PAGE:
MOST readers interested in sports bikes would already know that BMW’s S 1000 RR is very much at the pointy end of the field. Like its competition it’s extremely powerful and handles well.
You could say the new HP4 is the race version of the sports S 1000 RR.
The interesting thing is you would expect the HP4 to be even sharper and harder edged than the ‘cooking’ S 1000 RR, but BMW has not only made it a better track bike, it’s made it a better road bike too.
How so you say? It’s all in the Dynamic Damping Control (DDC), a fully-active suspension system that adapts on the fly to the HP4’s selected riding mode (Rain, Sport, Race or Slick) road conditions, and your riding style.
A bike that thinks
When the S 1000 RR was updated over 12 months ago and wasn’t due for another one just yet, so the decision was made to create an up-spec S 1000 RR, with a HP moniker. BMW’s other HP models – this is the first four cylinder BMW to carry the HP tag – have been pretty special so the bike needed to have more than some carbon bling and flashy stripes.
The aim was to have the HP4 one second quicker than a standard S 1000 RR on any given racetrack, but better on the road, therefore the HP4 gets lightweight wheels for quicker direction changes, quicker acceleration and better braking performance, tricker Brembo front brakes (with IDM ABS settings), and the street legal titanium Akropovic full exhaust system.
The HP4 still has the same peak power as the standard machine (193hp at the crank), and slightly more midrange, but it’s around eight kilos lighter, which is where a decent chunk of the one second a lap quicker comes from.
Active suspension has been around in cars for some time now but it’s never really made it’s way on to mainstream motorcycles.
Ducati’s Multistrada 1200 has the ‘Skyhook’ suspension which is very similar in concept, but for different reasons BMW sought to put it on its premier sports bike before it goes on to other models in the range.
There’s various ways to make suspension fully-active. Some systems do away with springs and according to people who know more about it than us it generally uses electricity to change the oil viscosity which in turn changes the damping. Of course there would be much more to it than just that.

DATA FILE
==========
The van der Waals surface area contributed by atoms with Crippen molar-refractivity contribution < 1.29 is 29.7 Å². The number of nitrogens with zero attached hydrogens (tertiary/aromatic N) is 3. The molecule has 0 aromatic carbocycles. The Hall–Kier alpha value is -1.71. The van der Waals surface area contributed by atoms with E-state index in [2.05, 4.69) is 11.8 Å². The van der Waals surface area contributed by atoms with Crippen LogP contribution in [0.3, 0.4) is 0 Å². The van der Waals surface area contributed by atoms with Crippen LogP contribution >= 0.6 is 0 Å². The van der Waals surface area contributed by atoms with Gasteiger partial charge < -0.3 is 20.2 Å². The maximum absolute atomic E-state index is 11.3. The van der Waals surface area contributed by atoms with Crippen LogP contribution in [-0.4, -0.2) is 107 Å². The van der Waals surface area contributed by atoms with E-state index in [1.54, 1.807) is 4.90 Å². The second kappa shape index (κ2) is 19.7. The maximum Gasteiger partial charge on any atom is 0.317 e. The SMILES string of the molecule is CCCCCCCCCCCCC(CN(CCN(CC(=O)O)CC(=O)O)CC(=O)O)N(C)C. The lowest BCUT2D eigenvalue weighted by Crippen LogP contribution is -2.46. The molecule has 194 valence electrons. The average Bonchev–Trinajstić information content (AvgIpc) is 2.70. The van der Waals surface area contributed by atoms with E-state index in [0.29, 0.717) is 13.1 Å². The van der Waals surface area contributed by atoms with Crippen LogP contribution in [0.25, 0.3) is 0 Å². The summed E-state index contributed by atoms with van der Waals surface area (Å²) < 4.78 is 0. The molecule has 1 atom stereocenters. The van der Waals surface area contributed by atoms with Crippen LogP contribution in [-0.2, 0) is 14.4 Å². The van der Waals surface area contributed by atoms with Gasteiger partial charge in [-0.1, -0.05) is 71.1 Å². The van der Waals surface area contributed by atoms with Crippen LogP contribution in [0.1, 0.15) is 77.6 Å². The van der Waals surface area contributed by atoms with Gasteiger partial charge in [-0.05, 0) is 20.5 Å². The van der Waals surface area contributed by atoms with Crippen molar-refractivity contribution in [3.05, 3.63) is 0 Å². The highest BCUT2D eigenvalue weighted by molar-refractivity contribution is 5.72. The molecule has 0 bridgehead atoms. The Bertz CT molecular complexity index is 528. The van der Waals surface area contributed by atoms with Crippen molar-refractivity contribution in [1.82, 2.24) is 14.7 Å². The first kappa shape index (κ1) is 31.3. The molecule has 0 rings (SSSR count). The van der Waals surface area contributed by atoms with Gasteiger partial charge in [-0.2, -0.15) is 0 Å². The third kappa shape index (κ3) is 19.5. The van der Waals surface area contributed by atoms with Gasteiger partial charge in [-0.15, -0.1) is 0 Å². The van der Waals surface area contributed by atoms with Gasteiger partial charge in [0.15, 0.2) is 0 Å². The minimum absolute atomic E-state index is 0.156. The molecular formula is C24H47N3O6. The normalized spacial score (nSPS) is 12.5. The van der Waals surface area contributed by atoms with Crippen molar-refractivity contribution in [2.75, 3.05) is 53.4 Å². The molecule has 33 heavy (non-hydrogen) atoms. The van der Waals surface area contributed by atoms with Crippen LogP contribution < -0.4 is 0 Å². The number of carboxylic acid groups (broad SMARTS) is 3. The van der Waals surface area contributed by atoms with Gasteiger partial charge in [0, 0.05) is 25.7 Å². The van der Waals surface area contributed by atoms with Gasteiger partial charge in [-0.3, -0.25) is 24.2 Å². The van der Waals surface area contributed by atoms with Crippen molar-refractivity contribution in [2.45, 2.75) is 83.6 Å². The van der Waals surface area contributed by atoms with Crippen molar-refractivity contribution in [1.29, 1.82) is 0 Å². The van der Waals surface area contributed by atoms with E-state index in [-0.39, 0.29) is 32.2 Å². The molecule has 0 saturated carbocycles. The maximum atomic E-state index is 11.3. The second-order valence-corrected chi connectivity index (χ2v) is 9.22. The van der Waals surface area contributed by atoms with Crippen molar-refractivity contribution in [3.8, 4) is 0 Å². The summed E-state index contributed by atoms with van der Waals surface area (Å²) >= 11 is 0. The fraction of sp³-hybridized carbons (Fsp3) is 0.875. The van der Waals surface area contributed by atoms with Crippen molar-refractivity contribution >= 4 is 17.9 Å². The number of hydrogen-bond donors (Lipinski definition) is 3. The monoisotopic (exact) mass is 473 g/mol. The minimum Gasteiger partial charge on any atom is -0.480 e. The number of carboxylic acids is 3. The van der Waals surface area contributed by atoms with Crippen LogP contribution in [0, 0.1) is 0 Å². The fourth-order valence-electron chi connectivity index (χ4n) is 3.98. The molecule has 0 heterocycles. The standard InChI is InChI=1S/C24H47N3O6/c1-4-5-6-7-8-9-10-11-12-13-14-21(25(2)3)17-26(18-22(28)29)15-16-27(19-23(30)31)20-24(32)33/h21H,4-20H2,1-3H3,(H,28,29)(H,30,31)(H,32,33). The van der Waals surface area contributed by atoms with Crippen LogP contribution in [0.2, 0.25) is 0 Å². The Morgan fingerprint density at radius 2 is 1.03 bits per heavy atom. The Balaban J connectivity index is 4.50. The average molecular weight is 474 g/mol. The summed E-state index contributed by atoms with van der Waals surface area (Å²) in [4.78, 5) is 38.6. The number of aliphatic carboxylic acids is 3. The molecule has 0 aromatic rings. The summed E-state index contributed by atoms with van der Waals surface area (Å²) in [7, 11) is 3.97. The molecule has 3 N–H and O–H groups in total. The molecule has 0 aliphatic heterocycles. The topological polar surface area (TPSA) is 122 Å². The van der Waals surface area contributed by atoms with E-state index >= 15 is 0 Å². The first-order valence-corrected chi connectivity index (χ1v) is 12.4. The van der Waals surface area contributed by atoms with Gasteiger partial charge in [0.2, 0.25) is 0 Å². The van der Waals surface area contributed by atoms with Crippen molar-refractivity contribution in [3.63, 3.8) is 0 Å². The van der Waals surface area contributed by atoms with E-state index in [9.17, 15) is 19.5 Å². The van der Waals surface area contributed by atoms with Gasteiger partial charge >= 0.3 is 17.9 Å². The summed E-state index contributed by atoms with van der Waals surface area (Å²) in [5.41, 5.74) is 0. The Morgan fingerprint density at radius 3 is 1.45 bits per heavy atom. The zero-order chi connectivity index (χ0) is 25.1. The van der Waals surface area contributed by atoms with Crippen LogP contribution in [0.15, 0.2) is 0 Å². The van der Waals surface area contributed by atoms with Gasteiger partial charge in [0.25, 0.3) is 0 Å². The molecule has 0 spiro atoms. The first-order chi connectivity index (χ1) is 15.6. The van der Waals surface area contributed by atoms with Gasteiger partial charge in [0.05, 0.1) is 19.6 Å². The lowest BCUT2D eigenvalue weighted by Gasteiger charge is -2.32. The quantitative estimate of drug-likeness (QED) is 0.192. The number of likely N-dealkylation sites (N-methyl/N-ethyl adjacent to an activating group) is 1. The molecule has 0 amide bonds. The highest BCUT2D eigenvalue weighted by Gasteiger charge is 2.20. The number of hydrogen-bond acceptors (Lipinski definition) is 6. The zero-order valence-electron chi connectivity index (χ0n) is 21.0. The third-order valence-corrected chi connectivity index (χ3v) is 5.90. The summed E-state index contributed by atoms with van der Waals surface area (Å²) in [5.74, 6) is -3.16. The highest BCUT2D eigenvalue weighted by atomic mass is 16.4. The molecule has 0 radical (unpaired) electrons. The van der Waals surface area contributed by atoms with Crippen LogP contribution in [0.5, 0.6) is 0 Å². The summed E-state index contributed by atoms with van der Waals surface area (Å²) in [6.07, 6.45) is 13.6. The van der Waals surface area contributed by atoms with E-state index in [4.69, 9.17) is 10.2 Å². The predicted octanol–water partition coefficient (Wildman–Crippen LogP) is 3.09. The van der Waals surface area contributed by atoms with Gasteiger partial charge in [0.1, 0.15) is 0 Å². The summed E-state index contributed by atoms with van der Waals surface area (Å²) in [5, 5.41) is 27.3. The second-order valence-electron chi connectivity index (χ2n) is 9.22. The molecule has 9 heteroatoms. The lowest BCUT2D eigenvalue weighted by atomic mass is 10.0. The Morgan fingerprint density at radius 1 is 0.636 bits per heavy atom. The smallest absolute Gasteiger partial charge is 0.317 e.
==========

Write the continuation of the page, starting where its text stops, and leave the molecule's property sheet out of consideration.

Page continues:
The HP4 system uses springs front and rear, and the ECU changes the height of a needle in the suspension which changes the damping and preload, depending on your speed, acceleration, throttle position, braking forces, and lean angle, and it does this in milliseconds.
You can also get into the system via dash settings to personally tailor the base parameters of the DDC. It does sound very technical, and it is, but once shown how the system works it’s easy enough to navigate.
As with the standard S 1000 RR there are four riding modes: Rain, Sport, Race, Slick. On the S 1000 RR Rain mode reduces outright power as well as bottom and mid range, but on the HP4 each mode has full power, but in Rain it is softer down low. There’s lots to adjust if you wish, but as you select each different riding mode the suspension characteristics are automatically adjusted to suit that style of riding (the base settings are also adjustable to suit different rider weights, preferences etc).
It’s more involved than BMW’s ESA found on other BMW models. Imagine riding along a bumpy road, you might be in Rain mode, with softer suspension settings, the road turns to smooth corners, you go to Sport mode while still on the move, now the suspension is a bit firmer, and still adjusts automatically to the various inputs. In Slick mode the race spec ABS uses settings perfected in the German IDM Superbike Championship.
The Race ABS IDM setting is calibrated for racing to provide more aggressive braking with less intervention, so the front tyre can actually lock slightly before ABS will react, this allows ‘A’ grade riders to push harder and deeper into corners than they normally would, feeling less intervention from the HP4’s ABS. While you can’t adjust the ABS you can the DTC. There’s 15 settings in all including zero, and you can select up to +7 or -7. Some of the more adventurous riders on the launch were sampling way down the minus settings but we stayed around the zero mark or above during our track sessions.
On the road